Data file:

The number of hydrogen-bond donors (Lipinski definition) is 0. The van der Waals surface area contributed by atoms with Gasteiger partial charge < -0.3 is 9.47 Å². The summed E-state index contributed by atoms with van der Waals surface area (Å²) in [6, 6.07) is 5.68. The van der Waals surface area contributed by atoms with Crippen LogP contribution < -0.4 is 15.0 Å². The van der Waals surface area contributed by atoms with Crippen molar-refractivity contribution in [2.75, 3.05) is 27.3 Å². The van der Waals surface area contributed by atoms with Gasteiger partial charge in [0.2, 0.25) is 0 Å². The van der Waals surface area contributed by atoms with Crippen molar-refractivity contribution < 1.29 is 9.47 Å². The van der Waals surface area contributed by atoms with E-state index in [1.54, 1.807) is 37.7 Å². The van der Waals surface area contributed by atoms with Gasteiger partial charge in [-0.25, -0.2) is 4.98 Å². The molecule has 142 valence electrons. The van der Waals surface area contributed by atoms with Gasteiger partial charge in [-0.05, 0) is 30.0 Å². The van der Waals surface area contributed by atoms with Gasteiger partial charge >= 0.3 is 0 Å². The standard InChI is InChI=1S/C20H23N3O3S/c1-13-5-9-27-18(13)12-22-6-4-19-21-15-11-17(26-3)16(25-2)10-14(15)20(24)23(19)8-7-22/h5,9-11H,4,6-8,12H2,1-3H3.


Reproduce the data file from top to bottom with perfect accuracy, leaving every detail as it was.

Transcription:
The number of hydrogen-bond donors (Lipinski definition) is 0. The van der Waals surface area contributed by atoms with Gasteiger partial charge < -0.3 is 9.47 Å². The summed E-state index contributed by atoms with van der Waals surface area (Å²) in [6, 6.07) is 5.68. The van der Waals surface area contributed by atoms with Crippen LogP contribution < -0.4 is 15.0 Å². The van der Waals surface area contributed by atoms with Crippen molar-refractivity contribution in [2.75, 3.05) is 27.3 Å². The van der Waals surface area contributed by atoms with Gasteiger partial charge in [0.2, 0.25) is 0 Å². The van der Waals surface area contributed by atoms with Crippen molar-refractivity contribution < 1.29 is 9.47 Å². The van der Waals surface area contributed by atoms with E-state index in [1.54, 1.807) is 37.7 Å². The van der Waals surface area contributed by atoms with Gasteiger partial charge in [-0.25, -0.2) is 4.98 Å². The molecule has 142 valence electrons. The van der Waals surface area contributed by atoms with Gasteiger partial charge in [-0.05, 0) is 30.0 Å². The van der Waals surface area contributed by atoms with Gasteiger partial charge >= 0.3 is 0 Å². The standard InChI is InChI=1S/C20H23N3O3S/c1-13-5-9-27-18(13)12-22-6-4-19-21-15-11-17(26-3)16(25-2)10-14(15)20(24)23(19)8-7-22/h5,9-11H,4,6-8,12H2,1-3H3.